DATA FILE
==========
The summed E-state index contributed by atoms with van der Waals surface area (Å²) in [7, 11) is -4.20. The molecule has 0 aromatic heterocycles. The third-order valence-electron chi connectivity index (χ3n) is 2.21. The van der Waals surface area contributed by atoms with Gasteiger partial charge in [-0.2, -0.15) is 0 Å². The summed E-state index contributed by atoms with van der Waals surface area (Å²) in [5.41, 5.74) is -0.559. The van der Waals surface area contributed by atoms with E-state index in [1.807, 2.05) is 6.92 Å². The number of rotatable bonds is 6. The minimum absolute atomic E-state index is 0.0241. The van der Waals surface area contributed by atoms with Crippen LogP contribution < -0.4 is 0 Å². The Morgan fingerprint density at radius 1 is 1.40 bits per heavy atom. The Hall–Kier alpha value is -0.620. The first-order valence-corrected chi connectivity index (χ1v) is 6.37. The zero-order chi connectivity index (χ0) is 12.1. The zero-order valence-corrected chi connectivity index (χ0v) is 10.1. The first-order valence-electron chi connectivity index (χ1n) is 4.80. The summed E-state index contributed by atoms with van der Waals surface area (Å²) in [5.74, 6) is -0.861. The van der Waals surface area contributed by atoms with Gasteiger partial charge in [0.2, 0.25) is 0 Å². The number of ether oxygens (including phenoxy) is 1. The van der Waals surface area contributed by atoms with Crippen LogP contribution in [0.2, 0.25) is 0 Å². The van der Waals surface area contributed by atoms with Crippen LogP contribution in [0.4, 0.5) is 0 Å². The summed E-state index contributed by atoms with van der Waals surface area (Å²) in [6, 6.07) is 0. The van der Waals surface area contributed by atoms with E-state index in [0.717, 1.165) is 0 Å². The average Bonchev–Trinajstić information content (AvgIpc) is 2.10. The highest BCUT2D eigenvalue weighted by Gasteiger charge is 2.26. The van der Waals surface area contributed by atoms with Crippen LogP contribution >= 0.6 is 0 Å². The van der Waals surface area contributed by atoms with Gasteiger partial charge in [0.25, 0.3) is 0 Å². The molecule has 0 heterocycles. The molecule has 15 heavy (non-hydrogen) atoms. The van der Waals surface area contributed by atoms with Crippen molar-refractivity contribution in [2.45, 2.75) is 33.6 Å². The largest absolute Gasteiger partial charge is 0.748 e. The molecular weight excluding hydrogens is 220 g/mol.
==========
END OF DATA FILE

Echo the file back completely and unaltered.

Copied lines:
The summed E-state index contributed by atoms with van der Waals surface area (Å²) in [7, 11) is -4.20. The molecule has 0 aromatic heterocycles. The third-order valence-electron chi connectivity index (χ3n) is 2.21. The van der Waals surface area contributed by atoms with Gasteiger partial charge in [-0.2, -0.15) is 0 Å². The summed E-state index contributed by atoms with van der Waals surface area (Å²) in [5.41, 5.74) is -0.559. The van der Waals surface area contributed by atoms with E-state index in [1.807, 2.05) is 6.92 Å². The number of rotatable bonds is 6. The minimum absolute atomic E-state index is 0.0241. The van der Waals surface area contributed by atoms with Crippen LogP contribution < -0.4 is 0 Å². The Morgan fingerprint density at radius 1 is 1.40 bits per heavy atom. The Hall–Kier alpha value is -0.620. The first-order valence-corrected chi connectivity index (χ1v) is 6.37. The zero-order chi connectivity index (χ0) is 12.1. The zero-order valence-corrected chi connectivity index (χ0v) is 10.1. The first-order valence-electron chi connectivity index (χ1n) is 4.80. The summed E-state index contributed by atoms with van der Waals surface area (Å²) in [5.74, 6) is -0.861. The van der Waals surface area contributed by atoms with Gasteiger partial charge in [0.2, 0.25) is 0 Å². The number of ether oxygens (including phenoxy) is 1. The van der Waals surface area contributed by atoms with Crippen LogP contribution in [0.2, 0.25) is 0 Å². The van der Waals surface area contributed by atoms with Crippen LogP contribution in [0.4, 0.5) is 0 Å². The summed E-state index contributed by atoms with van der Waals surface area (Å²) in [6, 6.07) is 0. The van der Waals surface area contributed by atoms with E-state index in [0.717, 1.165) is 0 Å². The average Bonchev–Trinajstić information content (AvgIpc) is 2.10. The highest BCUT2D eigenvalue weighted by Gasteiger charge is 2.26. The van der Waals surface area contributed by atoms with Crippen LogP contribution >= 0.6 is 0 Å². The van der Waals surface area contributed by atoms with Gasteiger partial charge in [0.25, 0.3) is 0 Å². The molecule has 0 heterocycles. The molecule has 15 heavy (non-hydrogen) atoms. The van der Waals surface area contributed by atoms with Crippen molar-refractivity contribution in [2.45, 2.75) is 33.6 Å². The largest absolute Gasteiger partial charge is 0.748 e. The molecular weight excluding hydrogens is 220 g/mol.